The scope of the tragedy -- emotional and financial -- continues to widen. The recall has been expanded four times in the last four weeks, with 889 separate items under 100 different brand names yanked off the market. The company's explanations raise more questions than answers, and there's been predictable talk of reform at the government level. In Canada, talks between pet food makers, vets and a variety of federal agencies have already begun, with a view to imposing rules on an unregulated industry. In the U.S., members of the Senate's agriculture appropriations subcommittee have held hearings into the Food and Drug Administration's handling of the crisis, while the FDA itself continues to investigate the cause of the contamination.

But the economic model that led to the poisoning shows little sign of change. Even in the throes of a PR nightmare, the big grocery chains continue to support Menu, a production behemoth with whom they share a mutual dependency. Loblaw Companies, for one, which sells Menu products under its President's Choice and No Name brands, has no plans to switch suppliers. "They've been a valued partner," says spokeswoman Elizabeth Margles. "We do have confidence about them at this point."

Loblaw may remain unshaken, but for the average dog or cat owner the entire affair has been a faith-testing experience. Little did pet owners know that, whether they were buying a budget supermarket brand or splurging on top-of-the-line fare at a specialty pet store or from a veterinarian, the food was being produced at the same factory and even shared some of the same ingredients. How could they? Menu Foods' name appeared nowhere on the label. The company existed as an invisible cog in the food chain, churning out most of North America's most popular wet food in cans and foil pouches to its customers' blue-chip specifications -- Science Diet for Colgate Palmolive, Iams for Procter & Gamble, Whiskas for Purina. It also manufactured an estimated 75 per cent of private label brands in Canada, including Wal-Mart's, Sobey's and Pet Valu's. In the United States, where its customers include PetSmart, Safeway and Wal-Mart, Menu supplies between 40 per cent and 50 per cent of wet pet food.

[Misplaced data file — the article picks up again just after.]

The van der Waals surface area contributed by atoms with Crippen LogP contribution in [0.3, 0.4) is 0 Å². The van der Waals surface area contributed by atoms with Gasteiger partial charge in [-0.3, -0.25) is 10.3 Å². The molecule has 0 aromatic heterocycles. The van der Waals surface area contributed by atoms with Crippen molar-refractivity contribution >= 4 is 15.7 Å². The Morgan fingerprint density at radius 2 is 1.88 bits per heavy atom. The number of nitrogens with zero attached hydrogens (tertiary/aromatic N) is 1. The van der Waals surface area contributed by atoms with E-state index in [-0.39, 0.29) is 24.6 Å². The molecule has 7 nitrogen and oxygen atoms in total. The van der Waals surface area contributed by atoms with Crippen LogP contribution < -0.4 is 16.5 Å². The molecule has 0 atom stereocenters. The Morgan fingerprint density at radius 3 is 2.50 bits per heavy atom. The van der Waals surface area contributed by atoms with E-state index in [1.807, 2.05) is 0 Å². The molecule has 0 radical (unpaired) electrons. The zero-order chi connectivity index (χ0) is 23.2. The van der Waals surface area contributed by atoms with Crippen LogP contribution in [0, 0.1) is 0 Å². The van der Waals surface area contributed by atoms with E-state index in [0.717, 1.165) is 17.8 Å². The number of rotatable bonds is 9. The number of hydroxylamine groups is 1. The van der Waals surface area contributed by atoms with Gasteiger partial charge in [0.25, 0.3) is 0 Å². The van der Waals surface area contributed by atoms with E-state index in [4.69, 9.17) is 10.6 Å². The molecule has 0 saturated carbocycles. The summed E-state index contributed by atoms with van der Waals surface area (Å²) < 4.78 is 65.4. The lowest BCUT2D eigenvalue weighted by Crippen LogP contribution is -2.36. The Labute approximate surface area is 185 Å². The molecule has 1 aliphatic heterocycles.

The story of how a tiny, shoestring operation in Toronto's western suburbs came to dominate its industry reflects the seismic shifts in the manufacturing food chain over the past three decades. Increasing power wielded by the margin-obsessed, cutthroat supermarket industry has forced manufacturers to source cheaper ingredients globally. Those forces have favoured faceless giants -- players capable of supplying myriad products demanded by retailers, retooling and remixing recipes as the orders came in. But as the Menu case demonstrates, the system also ensures a continent-wide catastrophe when something goes wrong. Marion Nestle, a professor in the department of nutrition, food studies and public health at New York University, doesn't see the Menu tragedy as an aberration. Rather she calls it "the tip of the iceberg."

Suffice to say, no such spectre troubled Robert Bras, the sharp young supermarket executive who bought into Menu Foods in the late 1970s and turned the plodding company into a trailblazer. At the time, Bras was working for Loblaw Companies, a firm in the midst of its own astounding turnaround from down-at-the-heels grocery chain. Central to its recovery strategy was a private-label program that would rival the big national brands in quality and sales. Without the advertising and distribution costs that inflated the prices of national labels, executives reasoned, a supermarket could sell its own brand -- often made at national brands' factories -- at a lower cost for a higher margin. Pet food was a critical part of the scheme: it is a high-frequency purchase that brings people into the store. Desirable proprietary brands presented a way to cultivate customer loyalty. Sensing untapped opportunity, Bras left Loblaw in 1977 and bought a 50 per cent stake in Menu, a manufacturing generalist that made everything from bargain-basement pet food to bleach.

Bras quickly stripped away extraneous product lines and purchased a factory in New Jersey with an eye to expanding into the U.S. But his big break came in 1979, with a contract to produce Loblaw's "no-name" canned pet food. The first offering, a No Name Luxury meat mix, claimed to match brand leader Dr. Ballard's formula in quality at a lower price. The "luxury" reference was a master stroke: it seduced pet owners into believing they were buying status for the same price as "maintenance" -- an industry term for standard product. Within six months, it was the No.1-selling product at Loblaw's Ontario stores.

Menu's sales grew 25 per cent a year on average during the 1980s, fuelled by the growing number of supermarkets cluing in to the fact they could make margins of 35 to 40 per cent profit on their own premium house-label pet food. Business was buoyed by the fact that pets were increasingly viewed as full-fledged family members -- "furkids" as they came to be called. Nowhere was this more apparent than at the pet bowl. When canned dog food was introduced in 1922 there was no pretense of nutritional benefits; the only benefactors were meat packers who seized on a profitable way of disposing of surplus offal and horse meat. By the 1980s, however, pets' diets were mirroring their owners' own peccadillos, food phobias and culinary dispositions, be they kosher, hypo-allergenic, vegetarian or low-fat.